When our love of Mountain Bike grows and grows, it is inevitable that sooner or later we will go to our first serious competition or race. Normally, people who practice mountain biking but do not compete, go out two or three days a week to train with the bicycle, something very different from what true elite cyclists do who train daily and prepare for competitions in a professional way , with specific workouts, special diets and even bicycles prepared for those specific workouts.
Let’s not fool ourselves. Normal mountain bikers who don’t usually compete are weekend warriors, in the truest sense of the word. There are many riders who have sponsors, with the best possible equipment and the lightest and most advanced bikes of the moment. But there are also so many others like us who only seek to improve themselves a little more, thanks to the competitive spirit that flows through our veins and that sooner or later leads us to the starting line of our first competition on two wheels.
How to prepare the first competition
The most experienced runners have a specific training program for each competition, which ends right at the moment the race begins. As weekend warriors that we are, we do not need specific training for this or that competition, but we must not forget that we must plan at least a couple of things in the week before our first race to make sure that our legs are not going to fail.
We have to prevent our first race from becoming a tragedy, and for this we have some tips that will help us to enjoy our first competition and have a really good time. The week before our first race or competition:
1. Break your legs… a week before:
The week before the competition (approximately 7 days before), we must make a route or outing with our bicycle as long and hard as possible. The ideal is to carry out an intense training, the kind that makes your legs hurt during the following days, to really check our physical condition and of course, force our legs a little more. When very intense exercises are performed, muscle fibers and tissues break down at a microscopic level, and then regenerate again, giving rise to larger and stronger fibers and tissues. The idea is to arrive at our first competition with fresh legs and not in the recovery phase, so we must make sure that this intense pre-training takes place between 7 or 8 days before the race.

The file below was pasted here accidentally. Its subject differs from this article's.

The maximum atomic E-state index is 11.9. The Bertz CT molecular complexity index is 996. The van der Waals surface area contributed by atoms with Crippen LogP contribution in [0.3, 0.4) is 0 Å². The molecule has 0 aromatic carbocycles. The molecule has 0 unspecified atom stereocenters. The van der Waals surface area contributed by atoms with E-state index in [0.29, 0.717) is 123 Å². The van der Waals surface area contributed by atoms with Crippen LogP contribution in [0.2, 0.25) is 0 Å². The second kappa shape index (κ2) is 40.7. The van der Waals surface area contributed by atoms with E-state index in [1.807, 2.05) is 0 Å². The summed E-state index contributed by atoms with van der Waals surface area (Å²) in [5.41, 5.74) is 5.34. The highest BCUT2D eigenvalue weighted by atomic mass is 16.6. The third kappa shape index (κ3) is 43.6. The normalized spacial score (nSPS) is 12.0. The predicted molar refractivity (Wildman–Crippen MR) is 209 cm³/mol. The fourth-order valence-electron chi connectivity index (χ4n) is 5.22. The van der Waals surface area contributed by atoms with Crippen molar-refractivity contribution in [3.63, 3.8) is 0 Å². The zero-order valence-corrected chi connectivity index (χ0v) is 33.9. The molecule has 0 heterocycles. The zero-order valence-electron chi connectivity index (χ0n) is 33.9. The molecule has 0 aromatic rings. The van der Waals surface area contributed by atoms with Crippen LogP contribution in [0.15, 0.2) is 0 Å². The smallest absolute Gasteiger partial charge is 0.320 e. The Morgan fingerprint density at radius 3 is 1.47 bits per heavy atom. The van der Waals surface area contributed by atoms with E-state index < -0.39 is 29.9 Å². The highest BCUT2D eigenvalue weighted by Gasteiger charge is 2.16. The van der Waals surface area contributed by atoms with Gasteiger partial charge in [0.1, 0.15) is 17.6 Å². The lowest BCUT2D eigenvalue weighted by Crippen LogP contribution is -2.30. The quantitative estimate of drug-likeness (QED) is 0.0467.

2. During the week, very smooth outings:
We have already made the hardest start, and our legs are sore and swollen. With the sole purpose of recovering the muscular tissues of the legs and preventing them from falling asleep, we can make a couple of outings during the week prior to the competition. For example, we can go out on Tuesday forcing our battered limbs a little more, but not enough to break our legs again. In this way we will be able to increase blood flow and eliminate metabolic residues that may remain due to previous intense exercise. And we can do our second and last outing on Thursday, riding with very smooth developments with the sole intention of refreshing and moving the legs to keep them active and continue to accelerate muscle recovery. In this way, we will arrive at our first competition with our legs prepared for it.
3. Sleep, sleep more, and then sleep a little more: